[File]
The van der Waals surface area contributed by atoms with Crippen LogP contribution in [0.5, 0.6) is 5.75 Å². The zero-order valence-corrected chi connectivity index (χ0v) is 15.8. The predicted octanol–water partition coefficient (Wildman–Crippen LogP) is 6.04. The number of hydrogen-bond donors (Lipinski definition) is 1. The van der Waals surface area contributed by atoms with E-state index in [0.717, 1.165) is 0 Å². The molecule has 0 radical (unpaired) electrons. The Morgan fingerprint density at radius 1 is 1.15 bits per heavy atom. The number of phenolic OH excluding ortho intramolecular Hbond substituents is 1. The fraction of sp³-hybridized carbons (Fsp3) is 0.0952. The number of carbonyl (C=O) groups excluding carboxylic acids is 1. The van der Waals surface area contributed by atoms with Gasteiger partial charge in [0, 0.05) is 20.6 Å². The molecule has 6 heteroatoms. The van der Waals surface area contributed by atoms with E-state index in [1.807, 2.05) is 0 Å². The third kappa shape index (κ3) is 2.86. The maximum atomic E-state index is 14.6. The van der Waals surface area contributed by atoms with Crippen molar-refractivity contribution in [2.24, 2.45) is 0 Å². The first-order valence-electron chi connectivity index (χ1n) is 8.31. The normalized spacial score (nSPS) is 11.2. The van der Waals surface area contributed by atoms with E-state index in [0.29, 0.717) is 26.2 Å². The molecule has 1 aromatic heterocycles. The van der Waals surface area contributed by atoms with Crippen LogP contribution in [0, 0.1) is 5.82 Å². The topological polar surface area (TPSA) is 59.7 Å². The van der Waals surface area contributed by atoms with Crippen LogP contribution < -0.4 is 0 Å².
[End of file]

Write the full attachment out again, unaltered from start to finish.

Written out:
The van der Waals surface area contributed by atoms with Crippen LogP contribution in [0.5, 0.6) is 5.75 Å². The zero-order valence-corrected chi connectivity index (χ0v) is 15.8. The predicted octanol–water partition coefficient (Wildman–Crippen LogP) is 6.04. The number of hydrogen-bond donors (Lipinski definition) is 1. The van der Waals surface area contributed by atoms with E-state index in [0.717, 1.165) is 0 Å². The molecule has 0 radical (unpaired) electrons. The Morgan fingerprint density at radius 1 is 1.15 bits per heavy atom. The number of phenolic OH excluding ortho intramolecular Hbond substituents is 1. The fraction of sp³-hybridized carbons (Fsp3) is 0.0952. The number of carbonyl (C=O) groups excluding carboxylic acids is 1. The van der Waals surface area contributed by atoms with Gasteiger partial charge in [0, 0.05) is 20.6 Å². The molecule has 6 heteroatoms. The van der Waals surface area contributed by atoms with E-state index in [1.807, 2.05) is 0 Å². The third kappa shape index (κ3) is 2.86. The maximum atomic E-state index is 14.6. The van der Waals surface area contributed by atoms with Crippen molar-refractivity contribution in [2.24, 2.45) is 0 Å². The first-order valence-electron chi connectivity index (χ1n) is 8.31. The normalized spacial score (nSPS) is 11.2. The van der Waals surface area contributed by atoms with E-state index in [0.29, 0.717) is 26.2 Å². The molecule has 1 aromatic heterocycles. The van der Waals surface area contributed by atoms with Crippen LogP contribution in [0, 0.1) is 5.82 Å². The topological polar surface area (TPSA) is 59.7 Å². The van der Waals surface area contributed by atoms with Crippen LogP contribution < -0.4 is 0 Å².